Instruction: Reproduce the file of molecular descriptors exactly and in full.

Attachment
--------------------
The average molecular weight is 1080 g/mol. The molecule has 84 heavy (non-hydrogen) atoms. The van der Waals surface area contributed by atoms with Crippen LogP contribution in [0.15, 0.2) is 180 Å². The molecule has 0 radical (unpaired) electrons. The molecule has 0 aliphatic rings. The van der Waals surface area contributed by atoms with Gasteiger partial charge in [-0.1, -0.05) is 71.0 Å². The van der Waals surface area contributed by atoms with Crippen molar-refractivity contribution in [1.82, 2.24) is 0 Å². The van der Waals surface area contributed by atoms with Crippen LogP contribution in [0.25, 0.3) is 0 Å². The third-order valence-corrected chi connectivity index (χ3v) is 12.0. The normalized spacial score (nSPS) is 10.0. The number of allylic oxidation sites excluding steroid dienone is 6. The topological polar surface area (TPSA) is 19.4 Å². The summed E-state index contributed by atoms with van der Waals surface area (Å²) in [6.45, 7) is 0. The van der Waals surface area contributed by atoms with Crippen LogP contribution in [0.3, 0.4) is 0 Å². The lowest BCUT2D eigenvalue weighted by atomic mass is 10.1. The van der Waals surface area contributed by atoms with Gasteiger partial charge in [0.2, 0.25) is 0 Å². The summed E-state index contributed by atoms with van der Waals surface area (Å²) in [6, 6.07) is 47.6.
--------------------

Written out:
The average molecular weight is 1080 g/mol. The molecule has 84 heavy (non-hydrogen) atoms. The van der Waals surface area contributed by atoms with Crippen LogP contribution in [0.15, 0.2) is 180 Å². The molecule has 0 radical (unpaired) electrons. The molecule has 0 aliphatic rings. The van der Waals surface area contributed by atoms with Gasteiger partial charge in [-0.1, -0.05) is 71.0 Å². The van der Waals surface area contributed by atoms with Crippen molar-refractivity contribution in [1.82, 2.24) is 0 Å². The van der Waals surface area contributed by atoms with Crippen LogP contribution in [0.25, 0.3) is 0 Å². The third-order valence-corrected chi connectivity index (χ3v) is 12.0. The normalized spacial score (nSPS) is 10.0. The number of allylic oxidation sites excluding steroid dienone is 6. The topological polar surface area (TPSA) is 19.4 Å². The summed E-state index contributed by atoms with van der Waals surface area (Å²) in [6.45, 7) is 0. The van der Waals surface area contributed by atoms with Crippen LogP contribution in [0.3, 0.4) is 0 Å². The lowest BCUT2D eigenvalue weighted by atomic mass is 10.1. The van der Waals surface area contributed by atoms with Gasteiger partial charge in [0.2, 0.25) is 0 Å². The summed E-state index contributed by atoms with van der Waals surface area (Å²) in [6, 6.07) is 47.6.